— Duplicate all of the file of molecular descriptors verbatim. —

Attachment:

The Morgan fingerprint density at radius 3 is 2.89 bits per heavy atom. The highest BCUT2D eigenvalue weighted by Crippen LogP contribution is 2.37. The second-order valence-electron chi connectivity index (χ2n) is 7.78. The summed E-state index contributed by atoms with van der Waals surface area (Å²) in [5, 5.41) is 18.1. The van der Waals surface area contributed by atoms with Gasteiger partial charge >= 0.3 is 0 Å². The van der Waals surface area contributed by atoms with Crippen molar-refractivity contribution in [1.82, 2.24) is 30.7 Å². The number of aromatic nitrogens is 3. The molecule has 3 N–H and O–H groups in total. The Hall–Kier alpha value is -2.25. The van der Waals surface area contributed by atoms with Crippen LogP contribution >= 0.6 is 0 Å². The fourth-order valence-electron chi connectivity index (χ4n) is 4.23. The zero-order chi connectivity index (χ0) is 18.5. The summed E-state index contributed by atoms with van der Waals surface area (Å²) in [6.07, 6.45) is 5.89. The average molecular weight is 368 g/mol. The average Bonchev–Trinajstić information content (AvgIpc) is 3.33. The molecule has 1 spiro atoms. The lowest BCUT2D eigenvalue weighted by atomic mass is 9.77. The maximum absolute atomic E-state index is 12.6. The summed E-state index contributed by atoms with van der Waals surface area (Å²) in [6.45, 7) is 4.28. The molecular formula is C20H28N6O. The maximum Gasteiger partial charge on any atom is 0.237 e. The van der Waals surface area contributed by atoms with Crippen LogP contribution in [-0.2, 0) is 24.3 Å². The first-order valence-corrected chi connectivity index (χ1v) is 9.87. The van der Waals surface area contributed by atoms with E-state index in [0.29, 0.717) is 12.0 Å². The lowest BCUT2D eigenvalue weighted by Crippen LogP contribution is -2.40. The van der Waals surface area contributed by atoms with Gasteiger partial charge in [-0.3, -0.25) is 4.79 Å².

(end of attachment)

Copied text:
The Morgan fingerprint density at radius 3 is 2.89 bits per heavy atom. The highest BCUT2D eigenvalue weighted by Crippen LogP contribution is 2.37. The second-order valence-electron chi connectivity index (χ2n) is 7.78. The summed E-state index contributed by atoms with van der Waals surface area (Å²) in [5, 5.41) is 18.1. The van der Waals surface area contributed by atoms with Gasteiger partial charge >= 0.3 is 0 Å². The van der Waals surface area contributed by atoms with Crippen molar-refractivity contribution in [1.82, 2.24) is 30.7 Å². The number of aromatic nitrogens is 3. The molecule has 3 N–H and O–H groups in total. The Hall–Kier alpha value is -2.25. The van der Waals surface area contributed by atoms with Crippen LogP contribution >= 0.6 is 0 Å². The fourth-order valence-electron chi connectivity index (χ4n) is 4.23. The zero-order chi connectivity index (χ0) is 18.5. The summed E-state index contributed by atoms with van der Waals surface area (Å²) in [6.07, 6.45) is 5.89. The average molecular weight is 368 g/mol. The average Bonchev–Trinajstić information content (AvgIpc) is 3.33. The molecule has 1 spiro atoms. The lowest BCUT2D eigenvalue weighted by atomic mass is 9.77. The maximum absolute atomic E-state index is 12.6. The summed E-state index contributed by atoms with van der Waals surface area (Å²) in [6.45, 7) is 4.28. The molecular formula is C20H28N6O. The maximum Gasteiger partial charge on any atom is 0.237 e. The van der Waals surface area contributed by atoms with Crippen LogP contribution in [-0.2, 0) is 24.3 Å². The first-order valence-corrected chi connectivity index (χ1v) is 9.87. The van der Waals surface area contributed by atoms with E-state index in [0.29, 0.717) is 12.0 Å². The lowest BCUT2D eigenvalue weighted by Crippen LogP contribution is -2.40. The van der Waals surface area contributed by atoms with Gasteiger partial charge in [-0.3, -0.25) is 4.79 Å².